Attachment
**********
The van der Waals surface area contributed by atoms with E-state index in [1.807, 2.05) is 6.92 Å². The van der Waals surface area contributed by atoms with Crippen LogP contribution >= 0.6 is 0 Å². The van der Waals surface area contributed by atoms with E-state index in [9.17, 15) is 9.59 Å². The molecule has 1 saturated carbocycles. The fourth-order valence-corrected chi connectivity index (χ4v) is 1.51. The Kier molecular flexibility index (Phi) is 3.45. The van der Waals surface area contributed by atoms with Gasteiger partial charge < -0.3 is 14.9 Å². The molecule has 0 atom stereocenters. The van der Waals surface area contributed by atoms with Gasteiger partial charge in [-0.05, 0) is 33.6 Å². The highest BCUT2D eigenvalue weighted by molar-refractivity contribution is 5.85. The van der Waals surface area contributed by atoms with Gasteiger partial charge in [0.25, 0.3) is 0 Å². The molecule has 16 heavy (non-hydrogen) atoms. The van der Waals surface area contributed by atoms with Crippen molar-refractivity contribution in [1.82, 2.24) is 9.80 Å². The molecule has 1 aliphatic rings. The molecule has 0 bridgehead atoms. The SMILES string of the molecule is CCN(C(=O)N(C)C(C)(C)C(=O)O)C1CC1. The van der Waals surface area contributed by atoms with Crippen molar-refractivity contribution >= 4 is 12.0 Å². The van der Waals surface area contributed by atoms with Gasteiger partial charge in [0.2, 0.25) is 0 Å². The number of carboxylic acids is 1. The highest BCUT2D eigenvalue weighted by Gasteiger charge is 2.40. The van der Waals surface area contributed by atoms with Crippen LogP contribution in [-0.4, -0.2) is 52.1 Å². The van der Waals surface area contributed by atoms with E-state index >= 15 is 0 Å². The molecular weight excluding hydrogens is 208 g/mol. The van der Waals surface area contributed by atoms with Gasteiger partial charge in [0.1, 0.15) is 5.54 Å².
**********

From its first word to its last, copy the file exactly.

The van der Waals surface area contributed by atoms with E-state index in [1.807, 2.05) is 6.92 Å². The van der Waals surface area contributed by atoms with Crippen LogP contribution >= 0.6 is 0 Å². The van der Waals surface area contributed by atoms with E-state index in [9.17, 15) is 9.59 Å². The molecule has 1 saturated carbocycles. The fourth-order valence-corrected chi connectivity index (χ4v) is 1.51. The Kier molecular flexibility index (Phi) is 3.45. The van der Waals surface area contributed by atoms with Gasteiger partial charge < -0.3 is 14.9 Å². The molecule has 0 atom stereocenters. The van der Waals surface area contributed by atoms with Gasteiger partial charge in [-0.05, 0) is 33.6 Å². The highest BCUT2D eigenvalue weighted by molar-refractivity contribution is 5.85. The van der Waals surface area contributed by atoms with Gasteiger partial charge in [0.25, 0.3) is 0 Å². The molecule has 16 heavy (non-hydrogen) atoms. The van der Waals surface area contributed by atoms with Crippen molar-refractivity contribution in [1.82, 2.24) is 9.80 Å². The molecule has 1 aliphatic rings. The molecule has 0 bridgehead atoms. The SMILES string of the molecule is CCN(C(=O)N(C)C(C)(C)C(=O)O)C1CC1. The van der Waals surface area contributed by atoms with Crippen molar-refractivity contribution >= 4 is 12.0 Å². The van der Waals surface area contributed by atoms with Gasteiger partial charge in [0.2, 0.25) is 0 Å². The number of carboxylic acids is 1. The highest BCUT2D eigenvalue weighted by Gasteiger charge is 2.40. The van der Waals surface area contributed by atoms with Crippen LogP contribution in [-0.4, -0.2) is 52.1 Å². The van der Waals surface area contributed by atoms with E-state index >= 15 is 0 Å². The molecular weight excluding hydrogens is 208 g/mol. The van der Waals surface area contributed by atoms with Gasteiger partial charge in [0.1, 0.15) is 5.54 Å².